Location: Penn Quarter, Washington DC

Flavors: 12 flavors 

Size: average

Price: $3.25

Atmosphere: Red, empty

Taste: Bland

Favorite: white velvet (if I had to choose)

Ranking: 1/5


I can’t speak for every girl, mainly because I know that this isn’t true for every girl, but the American Girl Doll is and was one of my (and most girls’) prized dolls growing up. I had the Molly doll. She was alive during WWII and her dad was at war while her mom worked for the Red Cross. I really liked (and still do like) American Girl because they say it is okay to be you, it is okay to be a girl. In fact, it is great to be a girl. Look at all the different types of girls and lives and dreams and goals you can have. You can be anything you want to be. And, as a sociologist, I like how the girls have different socio-political and economic backgrounds. When I was in fourth grade, I went to the Chicago American Girl Doll place, and I remember getting my picture taken, and I remember growing up playing with my Molly doll- she was a Christmas present (I believe) and was really expensive, so I had to treat her nicely. I also remember taking her braids out, though my mom didn’t want me to, and then her hair got really tangled. I remember using Molly in Girl Scouts for first aid training. I also had an itty-bitty as well as one of those look-alike dolls. My friend Hanna’s mom would make me custom doll clothes for birthdays and holidays. American Girl doll was my childhood.

Walking in the streets of New York City, Hanna and I happened upon the American Girl Doll Place. We HAD to go in. The store was pink and like heaven, even for us, twenty-one at the time. Floor after floor of books, games, dolls, accessories. We were happy to see the historical dolls we had growing up still displayed, and upset that a few had been retired. The new dolls brought us interest- they are making “doll friends” now. In the shop, they also had a doll salon, where dolls could go and get their hair done (dream job), a doll hospital for broken or “sick” dolls, and a bakery! The bakery didn’t sell much, mainly juice, water, coffee (for the tired parents) and low and behold, cupcakes. These cupcakes were perfect. Vanilla vanilla, simple. Pink sprinkles and two fondant stars, which is the American Girl doll “logo”. The cupcakes weren’t over cooked or under cooked, they were just right. Simple and sweet. Just as the dream “girlhood” should be (minus every sociological issue associated with that sentence).


Location: Atlanta, Boston, Chicago, Columbus, Dallas, Denver, Houston, Kansas City, LA, Miami, Minneapolis, NY, Seattle, St Louis, DC

Flavors: vanilla vanilla

Size: “Regular” 

Price: $3.50 each


Taste: simple

Favorite: vanilla

Ranking: 4/5

Recipe Friday: Cookie Doughn't You Remember Cupcakes

Hey all-

I know its been a while since my last post. Grad school has been kicking my butt. But I have some time today, so you are getting a super special Recipe Friday, a review, and an introduction about a special cupcake trip today! YAY! Also, if I have time, I plan on writing more and at least queue-ing it so there are more regular posts. But more posts means I need more cupcake places to visit! If there is a place you know of that I should visit (ie East Coast only- traveling is expensive!) I’ll do my best to visit soon and give you my feedback. But for now, here is a special cupcake recipe for you.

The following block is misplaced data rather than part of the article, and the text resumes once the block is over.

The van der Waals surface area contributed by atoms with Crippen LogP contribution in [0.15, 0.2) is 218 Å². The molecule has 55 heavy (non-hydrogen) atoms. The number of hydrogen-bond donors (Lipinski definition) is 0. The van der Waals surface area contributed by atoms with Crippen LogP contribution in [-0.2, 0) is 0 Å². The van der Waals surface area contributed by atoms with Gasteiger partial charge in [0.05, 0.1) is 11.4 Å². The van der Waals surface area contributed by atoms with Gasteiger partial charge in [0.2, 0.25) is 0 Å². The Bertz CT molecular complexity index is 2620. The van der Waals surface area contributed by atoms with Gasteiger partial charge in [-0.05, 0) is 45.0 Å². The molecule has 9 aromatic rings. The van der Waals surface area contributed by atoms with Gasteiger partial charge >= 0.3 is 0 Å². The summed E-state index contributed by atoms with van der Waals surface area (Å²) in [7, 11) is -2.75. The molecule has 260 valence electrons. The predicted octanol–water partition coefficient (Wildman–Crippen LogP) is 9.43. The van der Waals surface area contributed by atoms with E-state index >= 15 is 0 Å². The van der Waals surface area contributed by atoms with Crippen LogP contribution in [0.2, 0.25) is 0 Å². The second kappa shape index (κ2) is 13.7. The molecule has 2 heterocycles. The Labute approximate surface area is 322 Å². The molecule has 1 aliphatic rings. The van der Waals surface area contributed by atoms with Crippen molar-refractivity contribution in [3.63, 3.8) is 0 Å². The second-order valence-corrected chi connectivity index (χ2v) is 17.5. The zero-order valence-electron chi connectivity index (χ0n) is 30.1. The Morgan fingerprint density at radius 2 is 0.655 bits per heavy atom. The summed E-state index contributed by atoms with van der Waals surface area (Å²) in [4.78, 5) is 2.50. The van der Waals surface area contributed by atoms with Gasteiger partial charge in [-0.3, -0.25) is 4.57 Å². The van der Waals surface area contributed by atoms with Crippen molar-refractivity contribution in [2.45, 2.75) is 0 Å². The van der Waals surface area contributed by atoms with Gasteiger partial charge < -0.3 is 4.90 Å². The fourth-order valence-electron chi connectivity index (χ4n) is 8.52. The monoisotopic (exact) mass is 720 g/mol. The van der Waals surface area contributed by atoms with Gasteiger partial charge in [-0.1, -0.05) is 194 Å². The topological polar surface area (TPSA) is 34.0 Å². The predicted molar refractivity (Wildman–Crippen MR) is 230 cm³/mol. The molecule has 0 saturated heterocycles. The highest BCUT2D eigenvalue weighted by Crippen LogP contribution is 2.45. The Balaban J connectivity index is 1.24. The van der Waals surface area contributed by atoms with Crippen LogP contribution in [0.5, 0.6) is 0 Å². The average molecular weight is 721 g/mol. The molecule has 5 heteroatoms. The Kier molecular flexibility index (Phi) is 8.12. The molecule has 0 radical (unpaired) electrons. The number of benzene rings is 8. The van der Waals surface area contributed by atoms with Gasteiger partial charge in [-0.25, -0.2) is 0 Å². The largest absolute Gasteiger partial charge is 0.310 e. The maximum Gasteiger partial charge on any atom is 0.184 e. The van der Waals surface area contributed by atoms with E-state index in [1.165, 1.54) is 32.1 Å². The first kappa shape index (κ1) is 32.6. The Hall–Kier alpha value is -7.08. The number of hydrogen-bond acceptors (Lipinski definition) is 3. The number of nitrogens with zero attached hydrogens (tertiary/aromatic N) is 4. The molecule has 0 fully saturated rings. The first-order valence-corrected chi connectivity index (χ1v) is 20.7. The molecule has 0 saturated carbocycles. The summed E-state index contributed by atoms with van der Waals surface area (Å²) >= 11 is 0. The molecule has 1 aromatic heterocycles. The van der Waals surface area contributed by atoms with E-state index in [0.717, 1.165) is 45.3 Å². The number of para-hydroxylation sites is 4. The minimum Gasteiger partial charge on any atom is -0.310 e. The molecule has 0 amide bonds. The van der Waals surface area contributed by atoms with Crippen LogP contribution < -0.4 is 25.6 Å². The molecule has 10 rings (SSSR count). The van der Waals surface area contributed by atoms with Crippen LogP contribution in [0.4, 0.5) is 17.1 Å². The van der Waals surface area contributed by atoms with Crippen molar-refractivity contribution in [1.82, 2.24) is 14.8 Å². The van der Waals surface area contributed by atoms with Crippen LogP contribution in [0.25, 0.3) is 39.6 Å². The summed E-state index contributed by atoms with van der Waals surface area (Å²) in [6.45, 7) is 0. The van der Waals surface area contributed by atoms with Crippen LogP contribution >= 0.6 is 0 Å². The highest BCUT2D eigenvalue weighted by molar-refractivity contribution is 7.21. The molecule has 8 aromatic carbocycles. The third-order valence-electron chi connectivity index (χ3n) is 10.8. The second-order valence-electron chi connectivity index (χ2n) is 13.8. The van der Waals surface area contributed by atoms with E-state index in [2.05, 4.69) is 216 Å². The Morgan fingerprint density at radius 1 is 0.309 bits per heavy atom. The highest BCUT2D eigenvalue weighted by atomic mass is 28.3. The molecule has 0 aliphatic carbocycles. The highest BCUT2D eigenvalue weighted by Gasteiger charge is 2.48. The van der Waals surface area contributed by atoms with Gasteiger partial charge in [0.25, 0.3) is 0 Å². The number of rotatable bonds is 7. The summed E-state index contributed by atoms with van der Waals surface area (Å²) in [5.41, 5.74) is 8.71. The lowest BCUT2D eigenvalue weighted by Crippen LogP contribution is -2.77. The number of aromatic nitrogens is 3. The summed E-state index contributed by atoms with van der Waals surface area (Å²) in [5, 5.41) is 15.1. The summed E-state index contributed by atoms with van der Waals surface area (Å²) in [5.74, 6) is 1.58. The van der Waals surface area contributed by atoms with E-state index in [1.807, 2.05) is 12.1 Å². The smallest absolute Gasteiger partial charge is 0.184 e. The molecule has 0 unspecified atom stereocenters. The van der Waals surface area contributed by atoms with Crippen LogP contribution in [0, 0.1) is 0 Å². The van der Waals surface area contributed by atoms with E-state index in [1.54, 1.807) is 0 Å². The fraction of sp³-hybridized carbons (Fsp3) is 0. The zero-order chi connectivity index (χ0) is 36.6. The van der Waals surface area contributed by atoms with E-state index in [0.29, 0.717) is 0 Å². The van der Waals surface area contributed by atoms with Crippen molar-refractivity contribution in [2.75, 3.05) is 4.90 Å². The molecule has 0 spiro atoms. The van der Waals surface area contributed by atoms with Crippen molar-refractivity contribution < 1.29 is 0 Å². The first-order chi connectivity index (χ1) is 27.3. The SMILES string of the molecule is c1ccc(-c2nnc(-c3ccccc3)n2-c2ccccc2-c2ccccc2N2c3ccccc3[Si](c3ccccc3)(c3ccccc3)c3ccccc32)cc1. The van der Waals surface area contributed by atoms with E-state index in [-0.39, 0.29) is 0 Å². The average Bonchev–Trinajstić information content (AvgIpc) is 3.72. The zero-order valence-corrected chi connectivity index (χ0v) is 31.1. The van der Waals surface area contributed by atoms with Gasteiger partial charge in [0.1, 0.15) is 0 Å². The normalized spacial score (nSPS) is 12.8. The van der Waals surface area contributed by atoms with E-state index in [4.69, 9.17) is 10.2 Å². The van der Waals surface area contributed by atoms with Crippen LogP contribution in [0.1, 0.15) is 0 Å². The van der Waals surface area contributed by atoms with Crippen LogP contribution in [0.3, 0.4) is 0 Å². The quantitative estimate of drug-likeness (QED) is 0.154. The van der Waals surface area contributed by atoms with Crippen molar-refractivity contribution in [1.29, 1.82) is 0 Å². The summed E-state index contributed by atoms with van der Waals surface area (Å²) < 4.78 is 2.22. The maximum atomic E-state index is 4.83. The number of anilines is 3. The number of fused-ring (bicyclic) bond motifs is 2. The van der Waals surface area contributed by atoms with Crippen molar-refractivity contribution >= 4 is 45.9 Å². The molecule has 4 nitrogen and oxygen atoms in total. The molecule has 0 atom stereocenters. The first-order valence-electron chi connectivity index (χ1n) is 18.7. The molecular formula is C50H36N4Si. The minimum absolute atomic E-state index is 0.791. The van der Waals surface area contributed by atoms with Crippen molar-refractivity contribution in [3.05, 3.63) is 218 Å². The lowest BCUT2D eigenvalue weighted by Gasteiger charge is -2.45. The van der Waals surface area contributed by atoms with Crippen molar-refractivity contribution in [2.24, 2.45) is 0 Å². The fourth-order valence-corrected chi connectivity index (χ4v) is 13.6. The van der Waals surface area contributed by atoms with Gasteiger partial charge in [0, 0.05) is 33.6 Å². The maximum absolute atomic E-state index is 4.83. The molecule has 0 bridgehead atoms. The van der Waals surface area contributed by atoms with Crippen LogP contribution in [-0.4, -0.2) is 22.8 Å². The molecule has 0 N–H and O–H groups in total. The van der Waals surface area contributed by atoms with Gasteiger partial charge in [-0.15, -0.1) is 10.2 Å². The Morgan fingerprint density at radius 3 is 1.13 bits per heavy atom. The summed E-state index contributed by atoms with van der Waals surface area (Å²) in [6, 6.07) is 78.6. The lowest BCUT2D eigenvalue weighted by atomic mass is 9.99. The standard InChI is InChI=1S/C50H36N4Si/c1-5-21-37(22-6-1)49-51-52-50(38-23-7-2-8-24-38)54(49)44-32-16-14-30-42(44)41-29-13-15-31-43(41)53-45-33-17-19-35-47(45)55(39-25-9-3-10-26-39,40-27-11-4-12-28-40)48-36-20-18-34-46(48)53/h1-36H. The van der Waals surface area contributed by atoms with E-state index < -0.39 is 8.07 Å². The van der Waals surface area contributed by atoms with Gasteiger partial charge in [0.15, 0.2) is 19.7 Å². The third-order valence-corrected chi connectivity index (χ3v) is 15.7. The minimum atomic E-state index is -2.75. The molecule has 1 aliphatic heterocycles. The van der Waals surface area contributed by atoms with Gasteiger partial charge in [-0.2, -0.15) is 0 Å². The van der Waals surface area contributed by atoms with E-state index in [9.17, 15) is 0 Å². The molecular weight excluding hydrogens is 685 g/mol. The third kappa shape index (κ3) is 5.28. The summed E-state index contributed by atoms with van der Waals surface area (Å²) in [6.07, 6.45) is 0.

Have you had better?

PS Pass this blog on! More followers!

Cookie Doughn’t You Remember Cupcakes

So the story of the name of these cupcakes is basically, I tried baking in front a camera, inspired by Hannah Hart's cooking.


  • 1 1/2 cups all-purpose flour
  • 1 cup granulated sugar
  • 1 1/2 tsp baking powder
  • 1/2 tsp salt
  • 8 tbsp unsalted butter, room temp
  • 1/2 c sour cream
  • 1 large egg
  • 2 large egg yolks
  • 1 1/2 tsp vanilla
  • 2 1/4 c all-purpose flour
  • 1 tsp baking soda
  • 1 tsp salt
  • 1 cup butter
  • 3/4 cup granulated sugar
  • 3/4 c packed brown sugar
  • 1 tsp vanilla
  • 2 eggs
  • 2 cups chocolate chips
  • 1 cup unsalted butter
  • 2 1/2 cups powdered sugar
  • 1 tbsp vanilla


  1. Preheat oven to 350 degrees and line cupcake tin. (This is pretty standard, I wish I didn’t have to always type this step)
  2. Whisk together flour, sugar, baking powder, and salt in bowl of electric mixer with paddle attachment. Which is contradictory. Whisk with paddle. So no, mix with the paddle attachment.
  3. Add butter, sour cream, egg and yolks and vanilla, beat at medium speed until smooth.
  4. Divide batter evenly and bake until gold, about 20-24 minutes. Allow to cool.
  5. Meanwhile, make cookie dough and try your best not to eat. In small bowl, add flour (the second flour amount), baking soda, and salt.
  6. In bowl of electric mixer, beat butter, sugars, and vanilla until creamy. This is called creaming. Hannah Hart calls it cramming. I made sure to correct her, no worries.
  7. Add eggs, one at a time, into “wet” mixture, or the butter/sugar combo. If hungry, stop and make scrambled eggs.
  8. Gradually beat in flour mixture, and add chocolate chips.
  9. Once cupcakes are cooled, hollow out the middles and drop a “cookie amount” of dough into the middle of the cupcake. Once filled, eat the remaining dough or bake into cookies, just don’t forget that they are in the oven.
  10. Make the buttercream: add butter, powdered sugar, and vanilla into bowl of electric mixer. Cream/whisk using whisk attachment. Frost cupcakes. Enjoy. 

Recipe adapted from Alli and Sons, Nestle Toll House, and Brown Eyed Baker